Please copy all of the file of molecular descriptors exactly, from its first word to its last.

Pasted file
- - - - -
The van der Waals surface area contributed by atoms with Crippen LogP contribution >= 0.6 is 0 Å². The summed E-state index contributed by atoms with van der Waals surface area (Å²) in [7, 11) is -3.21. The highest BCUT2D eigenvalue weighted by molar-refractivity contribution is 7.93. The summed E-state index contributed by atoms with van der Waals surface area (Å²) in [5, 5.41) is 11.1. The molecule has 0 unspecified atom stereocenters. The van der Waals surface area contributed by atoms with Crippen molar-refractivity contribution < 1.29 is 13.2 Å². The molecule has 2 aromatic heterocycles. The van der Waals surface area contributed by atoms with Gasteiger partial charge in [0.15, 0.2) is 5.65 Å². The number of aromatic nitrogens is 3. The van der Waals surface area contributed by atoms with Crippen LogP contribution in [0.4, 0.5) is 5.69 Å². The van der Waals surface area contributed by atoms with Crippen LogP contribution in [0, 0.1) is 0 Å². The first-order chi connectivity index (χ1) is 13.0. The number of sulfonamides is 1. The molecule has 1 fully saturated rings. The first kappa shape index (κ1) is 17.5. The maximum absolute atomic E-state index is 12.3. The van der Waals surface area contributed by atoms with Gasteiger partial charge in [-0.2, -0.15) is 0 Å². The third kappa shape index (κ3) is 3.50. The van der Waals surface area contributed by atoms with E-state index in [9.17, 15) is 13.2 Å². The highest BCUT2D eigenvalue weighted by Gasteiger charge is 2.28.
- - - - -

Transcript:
The van der Waals surface area contributed by atoms with Crippen LogP contribution >= 0.6 is 0 Å². The summed E-state index contributed by atoms with van der Waals surface area (Å²) in [7, 11) is -3.21. The highest BCUT2D eigenvalue weighted by molar-refractivity contribution is 7.93. The summed E-state index contributed by atoms with van der Waals surface area (Å²) in [5, 5.41) is 11.1. The molecule has 0 unspecified atom stereocenters. The van der Waals surface area contributed by atoms with Crippen molar-refractivity contribution < 1.29 is 13.2 Å². The molecule has 2 aromatic heterocycles. The van der Waals surface area contributed by atoms with Gasteiger partial charge in [0.15, 0.2) is 5.65 Å². The number of aromatic nitrogens is 3. The van der Waals surface area contributed by atoms with Crippen LogP contribution in [0.4, 0.5) is 5.69 Å². The van der Waals surface area contributed by atoms with Crippen LogP contribution in [0, 0.1) is 0 Å². The first-order chi connectivity index (χ1) is 13.0. The number of sulfonamides is 1. The molecule has 1 fully saturated rings. The first kappa shape index (κ1) is 17.5. The maximum absolute atomic E-state index is 12.3. The van der Waals surface area contributed by atoms with Gasteiger partial charge in [-0.2, -0.15) is 0 Å². The third kappa shape index (κ3) is 3.50. The van der Waals surface area contributed by atoms with E-state index in [9.17, 15) is 13.2 Å². The highest BCUT2D eigenvalue weighted by Gasteiger charge is 2.28.